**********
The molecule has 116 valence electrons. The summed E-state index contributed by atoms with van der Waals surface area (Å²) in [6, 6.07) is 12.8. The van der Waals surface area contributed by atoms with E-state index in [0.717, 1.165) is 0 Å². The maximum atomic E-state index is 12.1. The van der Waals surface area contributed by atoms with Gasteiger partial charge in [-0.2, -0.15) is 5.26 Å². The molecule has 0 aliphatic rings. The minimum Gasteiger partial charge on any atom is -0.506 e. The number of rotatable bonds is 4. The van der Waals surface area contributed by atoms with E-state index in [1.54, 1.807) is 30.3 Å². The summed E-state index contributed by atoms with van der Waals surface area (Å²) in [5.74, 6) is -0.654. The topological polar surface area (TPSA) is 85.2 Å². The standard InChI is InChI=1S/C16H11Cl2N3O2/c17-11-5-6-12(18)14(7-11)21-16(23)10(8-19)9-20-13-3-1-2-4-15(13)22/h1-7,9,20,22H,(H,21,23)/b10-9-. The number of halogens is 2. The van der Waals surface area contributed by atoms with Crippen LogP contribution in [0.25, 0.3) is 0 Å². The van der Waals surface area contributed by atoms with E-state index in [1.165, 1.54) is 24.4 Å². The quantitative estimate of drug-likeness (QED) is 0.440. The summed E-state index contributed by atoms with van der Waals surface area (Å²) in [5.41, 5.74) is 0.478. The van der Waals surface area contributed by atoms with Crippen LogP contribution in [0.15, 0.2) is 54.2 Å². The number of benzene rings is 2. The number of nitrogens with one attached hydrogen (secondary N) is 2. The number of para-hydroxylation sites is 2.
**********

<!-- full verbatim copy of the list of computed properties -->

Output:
The molecule has 116 valence electrons. The summed E-state index contributed by atoms with van der Waals surface area (Å²) in [6, 6.07) is 12.8. The van der Waals surface area contributed by atoms with E-state index in [0.717, 1.165) is 0 Å². The maximum atomic E-state index is 12.1. The van der Waals surface area contributed by atoms with Gasteiger partial charge in [-0.2, -0.15) is 5.26 Å². The molecule has 0 aliphatic rings. The minimum Gasteiger partial charge on any atom is -0.506 e. The number of rotatable bonds is 4. The van der Waals surface area contributed by atoms with E-state index in [1.54, 1.807) is 30.3 Å². The summed E-state index contributed by atoms with van der Waals surface area (Å²) in [5.74, 6) is -0.654. The topological polar surface area (TPSA) is 85.2 Å². The standard InChI is InChI=1S/C16H11Cl2N3O2/c17-11-5-6-12(18)14(7-11)21-16(23)10(8-19)9-20-13-3-1-2-4-15(13)22/h1-7,9,20,22H,(H,21,23)/b10-9-. The number of halogens is 2. The van der Waals surface area contributed by atoms with Crippen LogP contribution in [0.25, 0.3) is 0 Å². The van der Waals surface area contributed by atoms with E-state index in [1.165, 1.54) is 24.4 Å². The quantitative estimate of drug-likeness (QED) is 0.440. The summed E-state index contributed by atoms with van der Waals surface area (Å²) in [5.41, 5.74) is 0.478. The van der Waals surface area contributed by atoms with Crippen LogP contribution in [0.15, 0.2) is 54.2 Å². The number of benzene rings is 2. The number of nitrogens with one attached hydrogen (secondary N) is 2. The number of para-hydroxylation sites is 2.